Disney World Just Made These Changes To Its COVID-19 Safety Rules

Disney World just became a little more like what we are used to in terms of a magical place to visit. That's because since the parks reopened in July of last year, after 116 days of being dark due to COVID-19, stringent safety rules have been in place (via CNN). These rules have ranged from keeping six feet of distance between guests, to wearing face coverings at all times. Recently, Disney has loosened its guidelines, with guests being allowed to remove their face masks to take photos within the parks.


But temperature checks and social distancing have still remained in place as measures to keep vacationers as safe as possible. Now, Disney is making a big change to these guidelines, announcing via its website that in a "phased approach," social distancing parameters are going to be reduced (via Fox News).

That said, Disney made it clear that in areas where face masks are not required, such as while dining, six feet of distance will still be mandatory.

What else is changing at Disney World

In addition to social distancing requirements being reduced in certain areas within Disney parks, the company's website also announced it is phasing out on-site temperature checks. As of mid-May, temperature checks for guests will no longer be required to enter parks, with the site further noting, "Since reopening, we have considered guidance from public health authorities, government agencies, and our own team of health and safety experts as we assess and update health and safety measures to help prevent the spread of COVID-19."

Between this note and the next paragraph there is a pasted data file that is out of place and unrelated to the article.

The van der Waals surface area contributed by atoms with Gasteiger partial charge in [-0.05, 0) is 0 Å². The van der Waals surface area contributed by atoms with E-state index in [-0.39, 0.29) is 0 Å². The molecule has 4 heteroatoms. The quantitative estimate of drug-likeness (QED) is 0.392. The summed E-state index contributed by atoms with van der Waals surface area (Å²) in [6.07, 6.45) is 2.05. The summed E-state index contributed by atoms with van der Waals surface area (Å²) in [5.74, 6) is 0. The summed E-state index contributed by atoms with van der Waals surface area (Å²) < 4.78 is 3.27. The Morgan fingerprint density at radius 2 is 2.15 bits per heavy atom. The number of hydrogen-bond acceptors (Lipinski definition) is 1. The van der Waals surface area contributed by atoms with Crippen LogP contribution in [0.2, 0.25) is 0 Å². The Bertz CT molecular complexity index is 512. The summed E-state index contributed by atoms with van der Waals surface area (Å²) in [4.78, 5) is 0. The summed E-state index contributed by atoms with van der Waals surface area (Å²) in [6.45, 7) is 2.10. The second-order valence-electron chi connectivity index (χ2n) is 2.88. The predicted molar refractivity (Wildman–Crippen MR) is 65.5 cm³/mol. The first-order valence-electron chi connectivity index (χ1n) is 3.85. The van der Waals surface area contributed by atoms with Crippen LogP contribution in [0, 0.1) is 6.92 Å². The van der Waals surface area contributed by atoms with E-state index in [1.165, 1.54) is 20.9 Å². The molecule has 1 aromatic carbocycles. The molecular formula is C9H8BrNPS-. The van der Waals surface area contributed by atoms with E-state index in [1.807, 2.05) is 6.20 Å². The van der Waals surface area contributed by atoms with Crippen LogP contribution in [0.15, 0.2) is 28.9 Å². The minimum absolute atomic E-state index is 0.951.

The site went on to explain, "As this guidance continues to evolve, and with the support of local health and government officials, we are making some additional adjustments. Following the advice of the CDC and our local health officials, we will phase out onsite temperature screenings at Walt Disney World Resort for Cast Members beginning May 8 and Guests on May 16."

It's worth noting Disney's site still warns of the inherent risk of COVID-19 exposure if you decide to visit the parks.